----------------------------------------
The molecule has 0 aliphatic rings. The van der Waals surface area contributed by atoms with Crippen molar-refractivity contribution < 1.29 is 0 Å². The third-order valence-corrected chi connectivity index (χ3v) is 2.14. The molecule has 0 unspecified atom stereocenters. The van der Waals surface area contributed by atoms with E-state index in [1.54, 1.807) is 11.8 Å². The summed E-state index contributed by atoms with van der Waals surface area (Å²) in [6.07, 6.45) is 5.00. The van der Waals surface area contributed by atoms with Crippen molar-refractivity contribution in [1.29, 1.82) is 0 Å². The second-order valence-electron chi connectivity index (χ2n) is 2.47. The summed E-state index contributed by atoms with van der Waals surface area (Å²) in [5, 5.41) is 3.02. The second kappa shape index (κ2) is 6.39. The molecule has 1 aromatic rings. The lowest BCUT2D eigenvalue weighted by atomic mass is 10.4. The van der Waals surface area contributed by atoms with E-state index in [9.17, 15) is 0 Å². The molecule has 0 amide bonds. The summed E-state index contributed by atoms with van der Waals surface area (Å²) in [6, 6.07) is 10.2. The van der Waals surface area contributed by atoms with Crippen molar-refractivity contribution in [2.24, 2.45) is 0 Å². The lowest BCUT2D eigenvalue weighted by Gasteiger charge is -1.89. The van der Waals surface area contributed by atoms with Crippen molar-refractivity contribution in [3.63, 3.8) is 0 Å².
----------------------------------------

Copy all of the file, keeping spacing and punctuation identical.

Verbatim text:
The molecule has 0 aliphatic rings. The van der Waals surface area contributed by atoms with Crippen molar-refractivity contribution < 1.29 is 0 Å². The third-order valence-corrected chi connectivity index (χ3v) is 2.14. The molecule has 0 unspecified atom stereocenters. The van der Waals surface area contributed by atoms with E-state index in [1.54, 1.807) is 11.8 Å². The summed E-state index contributed by atoms with van der Waals surface area (Å²) in [6.07, 6.45) is 5.00. The van der Waals surface area contributed by atoms with Crippen molar-refractivity contribution in [1.29, 1.82) is 0 Å². The second-order valence-electron chi connectivity index (χ2n) is 2.47. The summed E-state index contributed by atoms with van der Waals surface area (Å²) in [5, 5.41) is 3.02. The second kappa shape index (κ2) is 6.39. The molecule has 1 aromatic rings. The lowest BCUT2D eigenvalue weighted by atomic mass is 10.4. The van der Waals surface area contributed by atoms with E-state index in [9.17, 15) is 0 Å². The molecule has 0 amide bonds. The summed E-state index contributed by atoms with van der Waals surface area (Å²) in [6, 6.07) is 10.2. The van der Waals surface area contributed by atoms with Crippen molar-refractivity contribution in [2.24, 2.45) is 0 Å². The lowest BCUT2D eigenvalue weighted by Gasteiger charge is -1.89. The van der Waals surface area contributed by atoms with Crippen molar-refractivity contribution in [3.63, 3.8) is 0 Å².